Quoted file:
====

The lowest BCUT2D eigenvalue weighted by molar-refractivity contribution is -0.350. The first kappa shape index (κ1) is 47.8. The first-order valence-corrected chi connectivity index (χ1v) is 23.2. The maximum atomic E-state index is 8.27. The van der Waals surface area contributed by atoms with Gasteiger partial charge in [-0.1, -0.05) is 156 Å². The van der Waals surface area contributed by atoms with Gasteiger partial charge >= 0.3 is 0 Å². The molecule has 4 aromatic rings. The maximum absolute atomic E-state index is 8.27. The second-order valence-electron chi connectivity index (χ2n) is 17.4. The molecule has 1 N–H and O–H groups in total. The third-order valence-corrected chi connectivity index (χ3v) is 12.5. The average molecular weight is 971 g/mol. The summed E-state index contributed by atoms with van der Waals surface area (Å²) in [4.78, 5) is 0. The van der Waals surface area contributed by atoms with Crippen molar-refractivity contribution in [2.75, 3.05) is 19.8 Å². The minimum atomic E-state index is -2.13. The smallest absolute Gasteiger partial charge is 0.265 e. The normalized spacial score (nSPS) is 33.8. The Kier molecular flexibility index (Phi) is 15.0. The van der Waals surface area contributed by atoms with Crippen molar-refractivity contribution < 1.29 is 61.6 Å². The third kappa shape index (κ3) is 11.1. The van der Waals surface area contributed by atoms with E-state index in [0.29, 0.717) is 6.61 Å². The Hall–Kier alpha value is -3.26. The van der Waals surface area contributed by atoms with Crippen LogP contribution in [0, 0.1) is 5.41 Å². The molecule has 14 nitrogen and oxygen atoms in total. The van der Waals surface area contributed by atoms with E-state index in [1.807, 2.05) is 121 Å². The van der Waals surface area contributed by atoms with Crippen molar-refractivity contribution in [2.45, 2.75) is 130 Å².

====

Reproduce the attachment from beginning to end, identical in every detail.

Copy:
The lowest BCUT2D eigenvalue weighted by molar-refractivity contribution is -0.350. The first kappa shape index (κ1) is 47.8. The first-order valence-corrected chi connectivity index (χ1v) is 23.2. The maximum atomic E-state index is 8.27. The van der Waals surface area contributed by atoms with Gasteiger partial charge in [-0.1, -0.05) is 156 Å². The van der Waals surface area contributed by atoms with Gasteiger partial charge >= 0.3 is 0 Å². The molecule has 4 aromatic rings. The maximum absolute atomic E-state index is 8.27. The second-order valence-electron chi connectivity index (χ2n) is 17.4. The molecule has 1 N–H and O–H groups in total. The third-order valence-corrected chi connectivity index (χ3v) is 12.5. The average molecular weight is 971 g/mol. The summed E-state index contributed by atoms with van der Waals surface area (Å²) in [4.78, 5) is 0. The van der Waals surface area contributed by atoms with Crippen molar-refractivity contribution in [2.75, 3.05) is 19.8 Å². The minimum atomic E-state index is -2.13. The smallest absolute Gasteiger partial charge is 0.265 e. The normalized spacial score (nSPS) is 33.8. The Kier molecular flexibility index (Phi) is 15.0. The van der Waals surface area contributed by atoms with Crippen molar-refractivity contribution < 1.29 is 61.6 Å². The third kappa shape index (κ3) is 11.1. The van der Waals surface area contributed by atoms with E-state index in [0.29, 0.717) is 6.61 Å². The Hall–Kier alpha value is -3.26. The van der Waals surface area contributed by atoms with Crippen LogP contribution in [0, 0.1) is 5.41 Å². The molecule has 14 nitrogen and oxygen atoms in total. The van der Waals surface area contributed by atoms with E-state index in [1.807, 2.05) is 121 Å². The van der Waals surface area contributed by atoms with Crippen molar-refractivity contribution in [2.45, 2.75) is 130 Å².